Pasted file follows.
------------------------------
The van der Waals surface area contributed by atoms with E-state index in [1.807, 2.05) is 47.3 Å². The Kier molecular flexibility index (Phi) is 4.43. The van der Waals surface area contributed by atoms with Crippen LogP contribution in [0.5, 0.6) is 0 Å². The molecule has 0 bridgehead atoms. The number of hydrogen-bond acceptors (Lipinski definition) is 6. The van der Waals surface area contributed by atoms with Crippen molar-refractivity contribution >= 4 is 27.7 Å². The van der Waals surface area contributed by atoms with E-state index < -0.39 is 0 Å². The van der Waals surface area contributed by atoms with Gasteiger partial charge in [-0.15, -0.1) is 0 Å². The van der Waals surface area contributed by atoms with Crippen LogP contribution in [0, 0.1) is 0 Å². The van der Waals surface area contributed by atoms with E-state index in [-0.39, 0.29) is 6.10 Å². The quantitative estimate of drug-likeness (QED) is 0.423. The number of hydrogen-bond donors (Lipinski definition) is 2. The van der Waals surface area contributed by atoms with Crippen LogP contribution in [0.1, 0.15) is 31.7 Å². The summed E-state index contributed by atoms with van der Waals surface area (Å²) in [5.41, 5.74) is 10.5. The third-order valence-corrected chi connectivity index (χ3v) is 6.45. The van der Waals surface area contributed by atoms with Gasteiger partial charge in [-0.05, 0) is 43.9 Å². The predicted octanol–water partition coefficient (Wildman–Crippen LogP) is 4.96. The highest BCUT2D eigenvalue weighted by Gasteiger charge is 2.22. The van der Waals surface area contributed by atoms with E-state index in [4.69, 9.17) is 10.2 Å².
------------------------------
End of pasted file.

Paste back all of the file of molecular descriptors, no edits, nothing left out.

The van der Waals surface area contributed by atoms with E-state index in [1.807, 2.05) is 47.3 Å². The Kier molecular flexibility index (Phi) is 4.43. The van der Waals surface area contributed by atoms with Crippen LogP contribution in [0.5, 0.6) is 0 Å². The molecule has 0 bridgehead atoms. The number of hydrogen-bond acceptors (Lipinski definition) is 6. The van der Waals surface area contributed by atoms with Crippen molar-refractivity contribution >= 4 is 27.7 Å². The van der Waals surface area contributed by atoms with E-state index < -0.39 is 0 Å². The van der Waals surface area contributed by atoms with Gasteiger partial charge in [-0.15, -0.1) is 0 Å². The van der Waals surface area contributed by atoms with Crippen LogP contribution in [0, 0.1) is 0 Å². The van der Waals surface area contributed by atoms with E-state index in [-0.39, 0.29) is 6.10 Å². The quantitative estimate of drug-likeness (QED) is 0.423. The number of hydrogen-bond donors (Lipinski definition) is 2. The van der Waals surface area contributed by atoms with Crippen LogP contribution in [0.1, 0.15) is 31.7 Å². The summed E-state index contributed by atoms with van der Waals surface area (Å²) in [5.41, 5.74) is 10.5. The third-order valence-corrected chi connectivity index (χ3v) is 6.45. The van der Waals surface area contributed by atoms with Gasteiger partial charge in [-0.05, 0) is 43.9 Å². The predicted octanol–water partition coefficient (Wildman–Crippen LogP) is 4.96. The highest BCUT2D eigenvalue weighted by Gasteiger charge is 2.22. The van der Waals surface area contributed by atoms with E-state index in [4.69, 9.17) is 10.2 Å².